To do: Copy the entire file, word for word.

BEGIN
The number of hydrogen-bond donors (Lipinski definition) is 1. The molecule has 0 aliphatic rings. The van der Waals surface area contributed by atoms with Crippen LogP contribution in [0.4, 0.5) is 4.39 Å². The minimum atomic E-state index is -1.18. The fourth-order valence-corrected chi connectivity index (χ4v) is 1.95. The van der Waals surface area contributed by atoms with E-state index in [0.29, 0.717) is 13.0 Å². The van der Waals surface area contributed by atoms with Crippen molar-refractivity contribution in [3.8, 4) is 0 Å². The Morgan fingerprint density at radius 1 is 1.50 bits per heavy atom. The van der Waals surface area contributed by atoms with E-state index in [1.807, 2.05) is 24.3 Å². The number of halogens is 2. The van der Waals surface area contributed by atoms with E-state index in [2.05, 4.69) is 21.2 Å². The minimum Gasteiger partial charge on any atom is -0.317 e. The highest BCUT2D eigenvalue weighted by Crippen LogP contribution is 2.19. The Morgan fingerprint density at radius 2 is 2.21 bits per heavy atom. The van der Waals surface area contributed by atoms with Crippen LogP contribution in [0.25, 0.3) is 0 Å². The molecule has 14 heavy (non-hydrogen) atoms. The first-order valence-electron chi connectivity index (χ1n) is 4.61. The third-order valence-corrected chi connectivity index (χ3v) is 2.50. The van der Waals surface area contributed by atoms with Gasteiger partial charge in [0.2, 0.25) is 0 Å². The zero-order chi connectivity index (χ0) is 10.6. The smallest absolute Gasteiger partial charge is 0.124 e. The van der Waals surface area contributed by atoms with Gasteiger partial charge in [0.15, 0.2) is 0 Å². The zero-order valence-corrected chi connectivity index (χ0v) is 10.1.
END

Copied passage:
The number of hydrogen-bond donors (Lipinski definition) is 1. The molecule has 0 aliphatic rings. The van der Waals surface area contributed by atoms with Crippen LogP contribution in [0.4, 0.5) is 4.39 Å². The minimum atomic E-state index is -1.18. The fourth-order valence-corrected chi connectivity index (χ4v) is 1.95. The van der Waals surface area contributed by atoms with E-state index in [0.29, 0.717) is 13.0 Å². The van der Waals surface area contributed by atoms with Crippen molar-refractivity contribution in [3.8, 4) is 0 Å². The Morgan fingerprint density at radius 1 is 1.50 bits per heavy atom. The van der Waals surface area contributed by atoms with E-state index in [1.807, 2.05) is 24.3 Å². The number of halogens is 2. The van der Waals surface area contributed by atoms with E-state index in [2.05, 4.69) is 21.2 Å². The minimum Gasteiger partial charge on any atom is -0.317 e. The highest BCUT2D eigenvalue weighted by Crippen LogP contribution is 2.19. The Morgan fingerprint density at radius 2 is 2.21 bits per heavy atom. The van der Waals surface area contributed by atoms with Crippen LogP contribution in [0.25, 0.3) is 0 Å². The molecule has 14 heavy (non-hydrogen) atoms. The first-order valence-electron chi connectivity index (χ1n) is 4.61. The third-order valence-corrected chi connectivity index (χ3v) is 2.50. The van der Waals surface area contributed by atoms with Gasteiger partial charge in [0.2, 0.25) is 0 Å². The zero-order chi connectivity index (χ0) is 10.6. The smallest absolute Gasteiger partial charge is 0.124 e. The van der Waals surface area contributed by atoms with Gasteiger partial charge in [0.15, 0.2) is 0 Å². The zero-order valence-corrected chi connectivity index (χ0v) is 10.1.